The New Savvy - LGBTThe following are some important issues that may arise in relation to raising a child as a LGBT couple, should they decide to have their own children and start a family of their own.

Care of the children

If an LGBT couple has a child overseas, it is unlikely that the couple will be recognised as the child’s legal parents in Singapore. In the case of female same-sex couples, it is unlikely that Singaporean law will recognise the other mother as the baby’s other parent. In such situations, the surname of the baby on the birth certificate will be that of the gestational mother.

Removal of a child from an LGBT couple by government agencies on the basis of them being LGBT is unlikely. Such a drastic course of action will only be taken if it is considered to be in the best interests of the child. It would be absurd to remove a child from an LGBT couple merely on the grounds that the child is being raised by an LGBT couple, especially if the child is being well cared for.

Assisted reproduction

Due to biological limitations, LGBT couples may turn to assisted reproduction services in order to bear children.

Assisted reproduction in Singapore is regulated by the Licensing Terms and Conditions on Assisted Reproduction Services, which put into place strict regulations on the provision of assisted reproductive services. These regulations make reference to couples as husband and wife, suggesting that only married heterosexual couples can obtain artificial reproductive services in Singapore.

While this excludes such services from LGBT couples in Singapore, there appear to be no restrictions on LGBT couples going to countries where it is legal to obtain such services, and procuring these services there.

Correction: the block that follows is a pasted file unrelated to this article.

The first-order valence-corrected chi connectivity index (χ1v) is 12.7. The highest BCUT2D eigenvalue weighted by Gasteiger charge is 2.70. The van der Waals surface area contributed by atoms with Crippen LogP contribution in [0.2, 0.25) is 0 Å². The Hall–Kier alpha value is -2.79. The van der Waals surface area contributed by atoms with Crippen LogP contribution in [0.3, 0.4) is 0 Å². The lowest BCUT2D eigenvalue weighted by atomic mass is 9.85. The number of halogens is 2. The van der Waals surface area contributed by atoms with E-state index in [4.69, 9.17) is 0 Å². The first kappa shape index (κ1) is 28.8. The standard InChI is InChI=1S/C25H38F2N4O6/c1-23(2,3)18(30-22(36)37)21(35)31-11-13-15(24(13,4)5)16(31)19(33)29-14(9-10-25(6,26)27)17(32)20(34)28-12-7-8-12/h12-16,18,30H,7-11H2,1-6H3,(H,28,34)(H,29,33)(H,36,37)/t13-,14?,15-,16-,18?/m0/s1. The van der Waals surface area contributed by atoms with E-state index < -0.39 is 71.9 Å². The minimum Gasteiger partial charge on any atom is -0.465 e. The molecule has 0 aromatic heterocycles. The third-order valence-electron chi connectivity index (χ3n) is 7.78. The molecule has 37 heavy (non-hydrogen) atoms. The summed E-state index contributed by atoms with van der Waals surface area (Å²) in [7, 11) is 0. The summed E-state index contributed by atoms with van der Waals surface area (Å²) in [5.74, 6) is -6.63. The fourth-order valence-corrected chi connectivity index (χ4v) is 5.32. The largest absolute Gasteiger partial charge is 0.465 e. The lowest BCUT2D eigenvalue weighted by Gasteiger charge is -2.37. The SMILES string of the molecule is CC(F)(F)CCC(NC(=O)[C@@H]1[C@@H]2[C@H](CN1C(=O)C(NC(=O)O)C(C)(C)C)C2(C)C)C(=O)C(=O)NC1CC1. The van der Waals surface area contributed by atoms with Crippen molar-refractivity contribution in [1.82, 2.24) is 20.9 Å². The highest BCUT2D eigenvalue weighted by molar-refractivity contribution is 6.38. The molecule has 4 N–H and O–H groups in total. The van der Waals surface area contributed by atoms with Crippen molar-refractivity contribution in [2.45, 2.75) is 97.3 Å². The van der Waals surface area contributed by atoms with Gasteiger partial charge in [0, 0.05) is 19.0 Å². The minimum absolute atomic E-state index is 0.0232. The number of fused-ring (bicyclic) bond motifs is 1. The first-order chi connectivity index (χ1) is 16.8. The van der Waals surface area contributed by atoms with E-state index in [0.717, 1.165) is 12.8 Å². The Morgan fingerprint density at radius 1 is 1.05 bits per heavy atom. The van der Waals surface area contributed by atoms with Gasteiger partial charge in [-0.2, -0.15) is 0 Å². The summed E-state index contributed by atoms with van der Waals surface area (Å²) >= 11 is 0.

The New Savvy - LGBT - Affection

It is not clear whether these regulations apply to artificial insemination. However, it is common practice for clinics not to offer such services to non-married couples as a matter of policy. However, there appear to be no restrictions on LGBT couples obtaining their own sperms and carrying out the insemination by themselves.

There also appears to be no restrictions on LGBT couples going to countries where it is legal to undergo artificial insemination and obtaining these services there.

As for who would be considered the child’s legal parents, the gestational mother will generally be recognized as the legal parent. However, in the case of male same-sex couples, the man whose sperm was used will not be considered the legal father.


Surrogacy refers to a method of reproduction whereby a woman agrees to go through a pregnancy for a person or a couple, with the intention of that person or couple becoming the baby’s parent(s) after birth. Surrogacy arrangements are prohibited in Singapore, both for LGBT and heterosexual couples.

However, there appear to be no restrictions on LGBT couples going to countries where it is legal to obtain surrogacy services and obtain such services there. That being said, an LGBT couple who obtains a child through surrogacy services overseas is likely to have their adoption application denied by the Singapore courts.

This was the case in a recent decision by a Singapore court, which rejected a gay man’s application to adopt a child that he fathered through surrogacy. He had obtained surrogacy service overseas, and while he was permitted to bring the child back to Singapore with him, the court rejected his adoption application on the grounds that surrogacy is prohibited in Singapore. However, the judge emphasized that the decision was not based on the appropriateness and/or effectiveness of same-sex parents, leaving room for optimism in future decisions to come.